As I said earlier, the case was gutted and several of the plastic parts of the case were removed. I wanted to also reduce the noise coming from this system, electrical noise that is, due partly because we have a HAM operator living next door but also to reduce interference with any of my other equipment. Hence some of the original metal shielding has been left in place.
The next step was to open part of the back of the casing up to allow access to the ports on the motherboard. I decided at this point to make a hole large enough to allow the standard metal bracket to be mounted.
Initially I was going to sit the motherboard level. However this then creates a major problem. That is that the RAM sits too high to allow for the DVD-ROM to fit in the case and use the original CD opening. I could have moved the DVD-ROM tray and created another opening, but then what’s the point in modding something like this if you are not going to use the original characteristics? At this point, the only real alternative was to sit the motherboard in at an angle, which presents another minor problem that I will discuss later. Two holes were drilled through the case to allow the motherboard to be secured. To stop any shorting, a sheet of plastic was placed between the metal on the casing and the motherboard. The same problem is presented with the PSU board, and so the same solution was applied.
At the start of this project, I thought a motherboard, 17cm x17cm and a case as big as the MEGA-CD would have plenty of room. At this stage it was becoming apparent that I may be wrong. I attached the PSU cable to the motherboard, which instantly showed how tight it was going to get.
Now comes the fun, fitting the hard disk and DVD-ROM. The hard disk used was a 40GB 2.5″ laptop, so was more than small enough to fit in the case, but where. Lets just side step a minute. I am using a laptop hard disk as they are virtually silent, draw less power and are smaller. I am also using a slim line (laptop) DVD-ROM drive. Again this is because a full sized drive simply would not fit in the case. If I had used a 3.5″ or full CD/DVD drive I would also have required a larger PSU, which would then mean a larger case and more noise, in turn making the objective of this project unreachable.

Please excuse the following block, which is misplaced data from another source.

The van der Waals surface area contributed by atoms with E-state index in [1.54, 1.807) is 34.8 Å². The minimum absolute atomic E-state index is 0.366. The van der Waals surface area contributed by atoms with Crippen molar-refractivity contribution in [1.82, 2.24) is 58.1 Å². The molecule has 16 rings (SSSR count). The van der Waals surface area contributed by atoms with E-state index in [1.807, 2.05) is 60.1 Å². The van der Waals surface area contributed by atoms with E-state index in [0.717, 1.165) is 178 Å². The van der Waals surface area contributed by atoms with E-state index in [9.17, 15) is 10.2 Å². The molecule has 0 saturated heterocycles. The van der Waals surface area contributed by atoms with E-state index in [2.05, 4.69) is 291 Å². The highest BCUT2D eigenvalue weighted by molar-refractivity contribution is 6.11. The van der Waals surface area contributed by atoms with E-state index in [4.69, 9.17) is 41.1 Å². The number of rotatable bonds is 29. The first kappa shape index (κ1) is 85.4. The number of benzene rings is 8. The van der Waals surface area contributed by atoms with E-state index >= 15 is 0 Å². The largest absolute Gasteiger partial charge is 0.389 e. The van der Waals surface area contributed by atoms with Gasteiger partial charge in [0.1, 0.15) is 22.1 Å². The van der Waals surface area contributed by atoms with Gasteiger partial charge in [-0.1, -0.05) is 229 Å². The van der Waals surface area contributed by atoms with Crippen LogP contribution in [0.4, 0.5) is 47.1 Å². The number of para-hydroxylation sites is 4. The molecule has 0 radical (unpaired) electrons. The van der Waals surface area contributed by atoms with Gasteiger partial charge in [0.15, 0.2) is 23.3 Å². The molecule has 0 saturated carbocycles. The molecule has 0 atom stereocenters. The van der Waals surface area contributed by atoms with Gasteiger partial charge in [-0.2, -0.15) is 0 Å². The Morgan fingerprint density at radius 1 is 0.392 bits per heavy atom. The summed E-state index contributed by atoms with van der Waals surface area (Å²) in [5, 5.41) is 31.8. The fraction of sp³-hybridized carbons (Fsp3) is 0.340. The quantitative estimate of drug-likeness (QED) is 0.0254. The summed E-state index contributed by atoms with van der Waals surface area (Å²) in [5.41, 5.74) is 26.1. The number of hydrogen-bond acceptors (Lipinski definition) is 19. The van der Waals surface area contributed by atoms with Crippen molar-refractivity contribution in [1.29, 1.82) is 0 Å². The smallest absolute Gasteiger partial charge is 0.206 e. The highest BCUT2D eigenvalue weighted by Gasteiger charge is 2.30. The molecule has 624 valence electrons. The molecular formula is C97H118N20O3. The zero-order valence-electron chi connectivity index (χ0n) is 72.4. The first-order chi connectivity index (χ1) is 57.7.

Anyway, to mount the hard disk and DVD-ROM drive a employed the help of my father (Paul Young) to make me a bracket out of stainless steel. This allowed the DVD-ROM drive to be attached by screws on one side and a shelf on the other. The hard disk is attached via four screws from underneath.
Now the power and reset switches are required. Since the original MEGA-CD was controlled via an attached MEGA-DRIVE, it did not have any switches. Not wanting to damage the look of the front, I mounted two switches, donated by my brother (Mark Young), on the rear of the machine.
Next comes the LEDs to indicate power and hard drive activity. The front bezel has a position for two LEDs to be attached. To keep to the original colour scheme, the power LED is green and the hard disk / DVD-ROM activity LED is red. These are then connected to the motherboard in the usual way.
Almost there. Most of my work is now sent either via email or on a pen drive. I did not want to keep fiddling around at the back of the machine to find USB ports, so decided to mount two extra USB ports of the part of the case that rises on one side. This originally was used to connect to the MEGA-DRIVE. I required a special cable to convert the mini header to a normal USB (0.1″) connector. The USB connectors themselves required significant modification, trimming, etc. to get them to fit.